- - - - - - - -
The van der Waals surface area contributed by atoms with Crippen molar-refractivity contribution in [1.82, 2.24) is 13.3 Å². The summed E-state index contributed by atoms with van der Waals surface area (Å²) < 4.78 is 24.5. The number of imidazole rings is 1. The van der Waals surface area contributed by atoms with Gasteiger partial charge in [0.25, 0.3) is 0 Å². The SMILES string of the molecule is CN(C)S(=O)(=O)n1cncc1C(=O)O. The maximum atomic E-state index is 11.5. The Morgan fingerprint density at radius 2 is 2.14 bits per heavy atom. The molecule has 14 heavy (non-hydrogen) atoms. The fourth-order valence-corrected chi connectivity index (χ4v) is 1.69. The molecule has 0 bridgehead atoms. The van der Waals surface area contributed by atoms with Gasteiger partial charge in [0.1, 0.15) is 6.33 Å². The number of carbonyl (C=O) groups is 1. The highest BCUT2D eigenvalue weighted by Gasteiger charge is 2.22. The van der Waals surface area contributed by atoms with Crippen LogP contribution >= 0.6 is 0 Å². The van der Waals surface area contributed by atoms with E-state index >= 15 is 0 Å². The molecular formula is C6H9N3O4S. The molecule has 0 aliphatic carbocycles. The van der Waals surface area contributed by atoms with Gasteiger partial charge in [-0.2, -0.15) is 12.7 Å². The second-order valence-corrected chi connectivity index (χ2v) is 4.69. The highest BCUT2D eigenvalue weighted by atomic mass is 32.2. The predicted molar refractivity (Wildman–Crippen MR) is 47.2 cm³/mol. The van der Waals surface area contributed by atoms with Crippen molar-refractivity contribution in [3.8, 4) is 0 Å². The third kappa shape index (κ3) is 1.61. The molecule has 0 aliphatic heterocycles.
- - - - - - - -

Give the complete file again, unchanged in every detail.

The van der Waals surface area contributed by atoms with Crippen molar-refractivity contribution in [1.82, 2.24) is 13.3 Å². The summed E-state index contributed by atoms with van der Waals surface area (Å²) < 4.78 is 24.5. The number of imidazole rings is 1. The van der Waals surface area contributed by atoms with Gasteiger partial charge in [0.25, 0.3) is 0 Å². The SMILES string of the molecule is CN(C)S(=O)(=O)n1cncc1C(=O)O. The maximum atomic E-state index is 11.5. The Morgan fingerprint density at radius 2 is 2.14 bits per heavy atom. The molecule has 14 heavy (non-hydrogen) atoms. The fourth-order valence-corrected chi connectivity index (χ4v) is 1.69. The molecule has 0 bridgehead atoms. The van der Waals surface area contributed by atoms with Gasteiger partial charge in [0.1, 0.15) is 6.33 Å². The number of carbonyl (C=O) groups is 1. The highest BCUT2D eigenvalue weighted by Gasteiger charge is 2.22. The van der Waals surface area contributed by atoms with Crippen LogP contribution >= 0.6 is 0 Å². The van der Waals surface area contributed by atoms with E-state index >= 15 is 0 Å². The molecular formula is C6H9N3O4S. The molecule has 0 aliphatic carbocycles. The van der Waals surface area contributed by atoms with Gasteiger partial charge in [-0.2, -0.15) is 12.7 Å². The second-order valence-corrected chi connectivity index (χ2v) is 4.69. The highest BCUT2D eigenvalue weighted by atomic mass is 32.2. The predicted molar refractivity (Wildman–Crippen MR) is 47.2 cm³/mol. The van der Waals surface area contributed by atoms with Crippen molar-refractivity contribution in [3.8, 4) is 0 Å². The third kappa shape index (κ3) is 1.61. The molecule has 0 aliphatic heterocycles.